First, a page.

I'm planning on using a 120 VA Hammond 1182P12 toroidal transformer to deliver 24 VAC to a 2.5 Ω resistive load (a JBC C245 soldering iron cartridge), implying 9.6 A RMS, 230 W if continously applied. A microcontroller-driven solid state AC switch in series with the load would open or close at zero crossings, modulating the delivered power. A slow fuse would protect the device at the primary side.


simulate this circuit – Schematic created using CircuitLab

The transformer is rated for 5 A continous (at 24 V), and I suspect this limitation to be determined almost exclusively by the heating of the transformer due to losses. Mains transformer losses can be split into two components - core losses (hysteresis and eddy currents), which are mostly load invariant (determined by primary frequency and voltage) and copper losses, which are only proportional to the square of the load current (neglecting the small primary current present due to core losses).
Assuming a worst case scenario where all transformer losses are due to copper losses, half a cycle (50 ms) of operation at 9.6 A produces the same losses as 50 ms * (9.6 A)2 / (5 A)2 = 184 ms at the rated 5 A.

My control algorithm would make sure that:

  • DC balance is maintained to prevent core saturation (the number of positive half cycles delivered to the load always matches the number of negative ones, +/- one)

  • The average power delivered on a timescale of 10 minutes or more is always 85 W or less (with the above assumptions, 85 W average in the form of 9.6 A pulses generates the same copper losses as 5 A continous)

  • The average power delivered on a timescale of 5 s or more is always 140 W or less

Can I avoid a bulkier, heavier and more expensive transformer and larger case?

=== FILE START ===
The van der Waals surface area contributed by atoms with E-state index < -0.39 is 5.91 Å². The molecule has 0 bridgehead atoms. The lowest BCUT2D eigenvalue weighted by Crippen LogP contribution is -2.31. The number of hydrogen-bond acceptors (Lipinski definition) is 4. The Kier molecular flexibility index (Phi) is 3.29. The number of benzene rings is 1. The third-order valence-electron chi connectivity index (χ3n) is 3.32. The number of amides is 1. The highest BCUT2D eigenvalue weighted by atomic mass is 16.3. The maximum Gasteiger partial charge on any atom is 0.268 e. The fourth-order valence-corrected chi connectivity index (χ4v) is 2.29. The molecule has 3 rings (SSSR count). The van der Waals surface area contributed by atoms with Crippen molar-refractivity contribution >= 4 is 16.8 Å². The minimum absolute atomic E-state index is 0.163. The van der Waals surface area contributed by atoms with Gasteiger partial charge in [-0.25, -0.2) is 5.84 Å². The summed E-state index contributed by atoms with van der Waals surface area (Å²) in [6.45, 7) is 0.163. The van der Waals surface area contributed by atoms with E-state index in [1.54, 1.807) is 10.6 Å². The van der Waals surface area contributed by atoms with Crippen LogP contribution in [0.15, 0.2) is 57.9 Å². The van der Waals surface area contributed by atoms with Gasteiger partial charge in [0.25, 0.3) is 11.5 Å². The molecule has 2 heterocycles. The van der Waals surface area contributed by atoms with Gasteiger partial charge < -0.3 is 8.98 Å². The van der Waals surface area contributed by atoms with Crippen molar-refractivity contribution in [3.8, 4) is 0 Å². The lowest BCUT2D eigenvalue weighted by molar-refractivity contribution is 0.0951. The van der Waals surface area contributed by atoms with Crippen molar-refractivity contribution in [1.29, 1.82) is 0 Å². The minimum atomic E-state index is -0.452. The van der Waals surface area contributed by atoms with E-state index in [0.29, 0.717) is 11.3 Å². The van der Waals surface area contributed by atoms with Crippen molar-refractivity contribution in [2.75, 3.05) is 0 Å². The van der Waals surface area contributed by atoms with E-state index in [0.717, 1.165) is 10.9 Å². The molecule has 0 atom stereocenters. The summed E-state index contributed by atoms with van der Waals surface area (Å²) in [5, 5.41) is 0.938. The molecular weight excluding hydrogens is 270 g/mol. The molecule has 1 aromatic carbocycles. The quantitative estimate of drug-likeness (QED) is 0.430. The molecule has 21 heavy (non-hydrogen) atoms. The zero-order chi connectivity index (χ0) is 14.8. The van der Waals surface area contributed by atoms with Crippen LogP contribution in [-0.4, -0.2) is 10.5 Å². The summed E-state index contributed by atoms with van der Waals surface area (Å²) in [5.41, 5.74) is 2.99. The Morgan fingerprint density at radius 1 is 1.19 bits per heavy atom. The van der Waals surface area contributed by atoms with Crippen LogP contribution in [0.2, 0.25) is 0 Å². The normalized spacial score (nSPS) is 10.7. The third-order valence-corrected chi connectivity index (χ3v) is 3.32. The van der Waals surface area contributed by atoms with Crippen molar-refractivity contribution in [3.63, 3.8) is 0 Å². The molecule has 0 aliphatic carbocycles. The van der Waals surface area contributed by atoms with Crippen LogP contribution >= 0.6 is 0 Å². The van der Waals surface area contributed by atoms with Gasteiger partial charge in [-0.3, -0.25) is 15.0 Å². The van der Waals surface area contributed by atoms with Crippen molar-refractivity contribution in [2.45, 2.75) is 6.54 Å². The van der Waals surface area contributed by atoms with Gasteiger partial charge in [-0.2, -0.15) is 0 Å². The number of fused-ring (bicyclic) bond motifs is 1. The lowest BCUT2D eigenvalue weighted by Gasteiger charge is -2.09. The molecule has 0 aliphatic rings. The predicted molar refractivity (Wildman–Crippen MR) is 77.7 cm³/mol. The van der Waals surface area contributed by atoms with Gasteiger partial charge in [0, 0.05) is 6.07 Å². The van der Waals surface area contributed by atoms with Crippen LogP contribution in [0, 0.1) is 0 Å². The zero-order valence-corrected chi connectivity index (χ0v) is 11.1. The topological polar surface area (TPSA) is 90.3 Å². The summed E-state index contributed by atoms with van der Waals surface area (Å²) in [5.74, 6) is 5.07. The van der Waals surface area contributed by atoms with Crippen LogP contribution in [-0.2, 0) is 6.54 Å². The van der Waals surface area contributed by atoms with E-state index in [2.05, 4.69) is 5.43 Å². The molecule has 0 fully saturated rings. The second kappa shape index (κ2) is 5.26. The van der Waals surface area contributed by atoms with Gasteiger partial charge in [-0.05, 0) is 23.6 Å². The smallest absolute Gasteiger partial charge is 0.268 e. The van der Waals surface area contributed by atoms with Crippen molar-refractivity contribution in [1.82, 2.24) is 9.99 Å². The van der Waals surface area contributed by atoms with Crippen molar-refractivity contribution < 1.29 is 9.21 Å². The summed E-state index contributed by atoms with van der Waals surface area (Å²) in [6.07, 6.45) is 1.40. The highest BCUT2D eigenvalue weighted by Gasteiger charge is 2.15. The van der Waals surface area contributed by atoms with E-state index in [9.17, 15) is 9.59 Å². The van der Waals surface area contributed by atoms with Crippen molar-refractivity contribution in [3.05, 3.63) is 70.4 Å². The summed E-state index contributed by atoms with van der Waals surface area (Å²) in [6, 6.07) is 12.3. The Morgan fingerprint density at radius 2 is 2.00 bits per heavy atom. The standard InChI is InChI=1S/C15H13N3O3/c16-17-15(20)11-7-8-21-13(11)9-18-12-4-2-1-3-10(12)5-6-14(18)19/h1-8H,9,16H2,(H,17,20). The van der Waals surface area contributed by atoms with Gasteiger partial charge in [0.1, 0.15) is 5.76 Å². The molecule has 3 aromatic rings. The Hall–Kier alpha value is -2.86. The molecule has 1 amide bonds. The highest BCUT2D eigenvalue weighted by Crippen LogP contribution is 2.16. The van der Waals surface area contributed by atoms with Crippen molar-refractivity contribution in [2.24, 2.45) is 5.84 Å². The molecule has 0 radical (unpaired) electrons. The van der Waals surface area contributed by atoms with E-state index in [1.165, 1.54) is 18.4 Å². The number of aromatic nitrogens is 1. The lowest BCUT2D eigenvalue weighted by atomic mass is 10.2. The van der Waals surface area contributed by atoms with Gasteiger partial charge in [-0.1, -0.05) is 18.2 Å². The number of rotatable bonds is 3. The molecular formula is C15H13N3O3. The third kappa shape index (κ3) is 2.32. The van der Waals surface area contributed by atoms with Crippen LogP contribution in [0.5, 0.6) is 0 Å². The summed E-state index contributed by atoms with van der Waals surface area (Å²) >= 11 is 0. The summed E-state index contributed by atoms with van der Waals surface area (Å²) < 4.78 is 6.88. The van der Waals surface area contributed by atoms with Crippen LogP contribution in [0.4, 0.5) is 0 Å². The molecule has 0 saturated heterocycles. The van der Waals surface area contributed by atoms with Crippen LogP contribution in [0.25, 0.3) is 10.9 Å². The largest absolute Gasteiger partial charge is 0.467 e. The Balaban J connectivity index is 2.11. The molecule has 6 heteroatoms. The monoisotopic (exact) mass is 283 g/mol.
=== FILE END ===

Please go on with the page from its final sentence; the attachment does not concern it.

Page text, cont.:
• \$\begingroup\$ Why would you assume that long-term transformer heating is the only limitation? What if there are conductors or connections that will melt in less than 5 seconds if you try to pass nearly twice their rated current? \$\endgroup\$ Commented Dec 9, 2019 at 1:29
  • \$\begingroup\$ @ElliotAlderson Were I assuming that, I wouldn't have asked the question in the first place. I'd just have started ordering parts. I'd like to know what else could go wrong besides heating. \$\endgroup\$
    – jms
    Commented Dec 9, 2019 at 1:30
  • \$\begingroup\$ Saturation is dependent on instantaneous current. It can happen even if DC balance is maintained. DC isn't inherently associated with saturation. It doesn't mean you can't saturate the transformer as long as there is no DC. \$\endgroup\$
    – DKNguyen
    Commented Dec 9, 2019 at 2:19
  • \$\begingroup\$ @DKNguyen I thought core saturation is only induced if the magnetizing current (which depends on input frequency and voltage) gets too high. I double checked, and answers seem to agree (electronics.stackexchange.com/a/256828/46582 electronics.stackexchange.com/a/440741/46582) It's true that any DC imbalance in the secondary would have to be balanced by saturation, which is why I emphasized that the load will be balanced. \$\endgroup\$
    – jms
    Commented Dec 9, 2019 at 2:26

1 Answer 1


I believe you have a handle on it. P = I^2 * R. The thermal rise in a resistive device will be the square of current. That puts the square in RMS.

This is why RMS has the relationship it does with peak. This is the AC voltage that, when applied to an incandescent light, will provide the same light, heat and service life as that DC voltage.


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